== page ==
The Future of AI in Medicine: To Boldly Go Where No Man Has Gone Before
By Bradley J. Erickson  |  Jan 03, 2022
The Future of AI in Medicine: To Boldly Go Where No Man Has Gone Before
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Artificial intelligence is no longer part of a nonsensical plot line in a sci-fi TV series like Star Trek. It is a driver of innovation and change in every aspect of life, especially in the medical sector. Prof Bradley J. Erickson maps out how healthcare will look in five years’ time.

ROCHESTER, MINNESOTA - Artificial Intelligence (AI) has become a major driver of innovation and disruption in nearly every aspect of life, especially in healthcare. 

While the term ‘intelligence’ suggests it might replace human decision-making, perhaps a more important early application of AI is assisting in assuring adherence to best care pathways in areas where there is minimal decision support today. Some areas of great opportunity include assisting people in earlier disease detection and triage at home, assisting in care provision and compliance, and in healthcare facilities where there is sometimes too much ‘art’ practiced and too little science, particularly as resources are stretched.

The computing capability of current mobile devices allows for pervasive data collection, computation, and decision support for healthcare wherever the person may be. In the next few years, more computing capability will be placed into other devices such as watches, hearing aids, and devices in the house such as home security sensors that can detect falls, unsteady gait, sleep apnea, and even voice changes that reflect disease.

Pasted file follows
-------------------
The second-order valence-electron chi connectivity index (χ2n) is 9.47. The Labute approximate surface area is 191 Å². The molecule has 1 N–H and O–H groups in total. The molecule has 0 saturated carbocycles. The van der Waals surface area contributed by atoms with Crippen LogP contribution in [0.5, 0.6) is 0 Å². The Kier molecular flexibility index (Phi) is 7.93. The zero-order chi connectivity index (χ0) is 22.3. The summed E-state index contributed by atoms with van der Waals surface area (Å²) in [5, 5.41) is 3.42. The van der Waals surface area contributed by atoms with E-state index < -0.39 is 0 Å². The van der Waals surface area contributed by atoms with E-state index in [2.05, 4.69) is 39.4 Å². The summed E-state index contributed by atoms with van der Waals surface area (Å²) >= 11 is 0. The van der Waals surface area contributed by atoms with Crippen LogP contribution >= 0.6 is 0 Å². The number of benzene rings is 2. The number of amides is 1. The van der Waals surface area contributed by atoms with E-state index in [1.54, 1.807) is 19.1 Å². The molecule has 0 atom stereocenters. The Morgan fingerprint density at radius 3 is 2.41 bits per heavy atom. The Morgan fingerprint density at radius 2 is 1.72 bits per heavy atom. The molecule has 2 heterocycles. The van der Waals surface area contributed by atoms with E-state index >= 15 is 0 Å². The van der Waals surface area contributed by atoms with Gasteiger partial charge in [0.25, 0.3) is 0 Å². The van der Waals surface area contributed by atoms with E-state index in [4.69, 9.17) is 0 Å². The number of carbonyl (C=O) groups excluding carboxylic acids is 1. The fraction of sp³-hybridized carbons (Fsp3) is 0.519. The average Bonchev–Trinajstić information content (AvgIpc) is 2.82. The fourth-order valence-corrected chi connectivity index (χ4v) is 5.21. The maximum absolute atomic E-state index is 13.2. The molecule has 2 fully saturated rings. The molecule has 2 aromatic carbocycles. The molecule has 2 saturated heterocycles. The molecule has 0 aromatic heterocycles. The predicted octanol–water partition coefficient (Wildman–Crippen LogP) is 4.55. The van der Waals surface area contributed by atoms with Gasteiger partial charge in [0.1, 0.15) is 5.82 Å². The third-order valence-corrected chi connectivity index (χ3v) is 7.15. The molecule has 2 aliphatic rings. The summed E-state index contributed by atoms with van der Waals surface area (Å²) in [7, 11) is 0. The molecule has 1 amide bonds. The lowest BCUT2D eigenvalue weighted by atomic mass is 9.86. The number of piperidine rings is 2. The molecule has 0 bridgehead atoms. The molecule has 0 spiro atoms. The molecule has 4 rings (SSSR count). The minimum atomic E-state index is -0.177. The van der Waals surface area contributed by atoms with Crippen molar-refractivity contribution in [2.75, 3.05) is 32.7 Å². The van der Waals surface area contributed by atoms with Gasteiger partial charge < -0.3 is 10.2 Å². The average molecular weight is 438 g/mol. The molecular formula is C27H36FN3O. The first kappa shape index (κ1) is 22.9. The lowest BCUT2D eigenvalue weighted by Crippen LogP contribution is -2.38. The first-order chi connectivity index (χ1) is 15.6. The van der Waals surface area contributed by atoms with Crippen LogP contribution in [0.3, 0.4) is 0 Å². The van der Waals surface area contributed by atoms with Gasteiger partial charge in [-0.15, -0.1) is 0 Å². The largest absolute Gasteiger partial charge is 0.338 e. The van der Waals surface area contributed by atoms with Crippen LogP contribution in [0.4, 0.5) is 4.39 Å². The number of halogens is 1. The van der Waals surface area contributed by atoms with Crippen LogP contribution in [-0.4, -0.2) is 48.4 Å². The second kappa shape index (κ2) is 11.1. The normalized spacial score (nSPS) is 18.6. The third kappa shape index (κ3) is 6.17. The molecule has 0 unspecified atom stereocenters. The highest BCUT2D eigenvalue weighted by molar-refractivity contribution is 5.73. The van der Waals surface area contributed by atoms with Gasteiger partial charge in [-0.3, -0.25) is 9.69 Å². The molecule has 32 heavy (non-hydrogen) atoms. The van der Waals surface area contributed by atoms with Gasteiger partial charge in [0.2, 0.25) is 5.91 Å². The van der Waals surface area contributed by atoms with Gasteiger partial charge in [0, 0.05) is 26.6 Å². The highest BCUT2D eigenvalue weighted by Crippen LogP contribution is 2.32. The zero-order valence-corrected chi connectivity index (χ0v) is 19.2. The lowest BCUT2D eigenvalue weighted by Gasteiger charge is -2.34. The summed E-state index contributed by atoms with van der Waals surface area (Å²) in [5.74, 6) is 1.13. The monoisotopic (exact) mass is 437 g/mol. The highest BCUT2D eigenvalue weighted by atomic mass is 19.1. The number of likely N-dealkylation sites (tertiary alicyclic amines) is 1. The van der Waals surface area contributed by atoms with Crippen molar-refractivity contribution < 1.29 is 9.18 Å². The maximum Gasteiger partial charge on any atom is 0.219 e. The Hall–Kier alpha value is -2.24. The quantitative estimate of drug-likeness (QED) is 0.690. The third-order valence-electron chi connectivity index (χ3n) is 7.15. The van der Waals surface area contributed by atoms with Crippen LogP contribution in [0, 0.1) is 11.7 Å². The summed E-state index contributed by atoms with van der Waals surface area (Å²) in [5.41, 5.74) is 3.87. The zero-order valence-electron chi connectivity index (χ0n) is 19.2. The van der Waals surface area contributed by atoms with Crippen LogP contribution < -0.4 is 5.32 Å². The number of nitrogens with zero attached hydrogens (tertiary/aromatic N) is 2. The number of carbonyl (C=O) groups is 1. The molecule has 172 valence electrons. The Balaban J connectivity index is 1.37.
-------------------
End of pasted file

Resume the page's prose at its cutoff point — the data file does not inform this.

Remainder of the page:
The availability of large data sets collected by these sensors demand the use of AI for analysis and early action. Devices for detecting unsteady gait to predict the risk of fall in the home, as well as signs of stroke or heart attack are already in place today, e.g., in watches and hearing aids.

Another area of great potential is in patient-detected health concerns. Skin lesions account for 20 percent of primary care visits1 and the majority of those do not require prescription drugs. Existing United States Food and Drug Administration (FDA) cleared products capture images with phone cameras, transmit the image to the cloud, and return with either a recommendation for over-the-counter treatment or to see a physician. It is important to recognize that while skin lesions rep

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